All states have specific personal injury laws that apply to all legal claims, whether they stem from automobile accidents or premises liability claims. Workplace injuries are typically adjudicated according to workers’ compensation rules within a state, but sometimes these claims can also eventually find the way to standard court as well.
It is important to understand the rules in a particular state controlling personal injury claims because accidents happen every day and claims always arise in some manner. The state of Washington is no different.
Auto Accident Injury laws
The largest share of personal injury claims in any state is usually connected to an automobile accident. All drivers in Washington are required by law to carry minimum liability insurance of 25/50/15. However, it is estimated that up to 30% of drivers are non-compliant. This means that increasing the level of personal injury insurance on your policy is important and can be done in two methods. One choice can be adding a PIP rider to the policy, which often only amounts to a small premium increase.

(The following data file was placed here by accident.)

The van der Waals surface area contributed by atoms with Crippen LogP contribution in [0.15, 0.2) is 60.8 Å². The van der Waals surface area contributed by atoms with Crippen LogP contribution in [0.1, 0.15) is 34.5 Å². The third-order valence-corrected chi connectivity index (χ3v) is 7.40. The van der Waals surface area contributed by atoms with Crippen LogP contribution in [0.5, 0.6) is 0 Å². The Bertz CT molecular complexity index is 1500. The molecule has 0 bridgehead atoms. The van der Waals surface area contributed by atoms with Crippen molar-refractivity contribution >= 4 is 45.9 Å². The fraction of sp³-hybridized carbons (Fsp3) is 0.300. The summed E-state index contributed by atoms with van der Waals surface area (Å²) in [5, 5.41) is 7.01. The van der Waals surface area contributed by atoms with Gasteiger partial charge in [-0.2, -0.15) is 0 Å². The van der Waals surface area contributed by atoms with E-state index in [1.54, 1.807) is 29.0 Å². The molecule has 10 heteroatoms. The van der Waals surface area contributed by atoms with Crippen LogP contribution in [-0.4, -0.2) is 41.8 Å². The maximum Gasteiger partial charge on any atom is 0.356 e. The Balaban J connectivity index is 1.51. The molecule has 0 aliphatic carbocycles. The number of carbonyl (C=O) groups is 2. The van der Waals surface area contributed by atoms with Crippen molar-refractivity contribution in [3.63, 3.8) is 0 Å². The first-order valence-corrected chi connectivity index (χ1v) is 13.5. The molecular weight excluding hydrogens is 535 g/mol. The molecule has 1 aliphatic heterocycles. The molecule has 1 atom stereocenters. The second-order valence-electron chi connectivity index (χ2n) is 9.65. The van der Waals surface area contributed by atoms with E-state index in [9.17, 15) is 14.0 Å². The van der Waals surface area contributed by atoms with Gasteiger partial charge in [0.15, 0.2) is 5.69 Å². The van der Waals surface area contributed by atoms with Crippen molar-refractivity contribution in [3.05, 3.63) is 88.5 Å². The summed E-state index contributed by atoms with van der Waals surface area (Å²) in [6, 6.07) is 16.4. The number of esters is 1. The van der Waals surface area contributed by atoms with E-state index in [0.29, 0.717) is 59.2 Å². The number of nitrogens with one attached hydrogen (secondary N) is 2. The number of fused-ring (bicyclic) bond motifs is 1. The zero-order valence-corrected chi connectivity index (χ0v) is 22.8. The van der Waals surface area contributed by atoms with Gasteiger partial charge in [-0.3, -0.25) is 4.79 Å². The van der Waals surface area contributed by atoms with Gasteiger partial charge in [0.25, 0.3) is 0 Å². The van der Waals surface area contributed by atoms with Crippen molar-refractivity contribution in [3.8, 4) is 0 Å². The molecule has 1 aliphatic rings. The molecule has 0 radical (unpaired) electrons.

Another is carrying an uninsured or under-insured motorist rider in case an accident occurs involving an illegal motorist. This type of coverage is typical in states requiring no-fault settlement of accident claims, but Washington is a “fault” state, meaning that all negligent drivers can be pursued for damages in any accident case. Also, all drivers in an accident scenario are evaluated for comparative fault and assigned a percentage, including injured drivers.
Premises Liability Cases
Premises liability cases are settled by the same rules of fault but normally are connected to accidents resulting in injuries incurred on personal or commercial property. These cases can often include multiple negligent parties, just like car accident cases, and are also controlled by pure comparative negligence. This is the legal doctrine following that all accidents could potentially be the fault of various factors that must be evaluated for contribution to causing the injury. This can also include the injured plaintiff. It is also the component of a personal injury claim that insurance company claims adjusters use to attempt to deny or lessen the value of a personal injury claim.
The focus in premises liability claims is on personal assumption risk regarding the actions of the injured party and whether or not the respondent had a duty of care to that injured claimant. The final determination is similar to auto accident cases, but there is no minimum insurance coverage, and cases tend to be very strongly defended unless they are standard obvious low-level injury cases within available insurance coverage.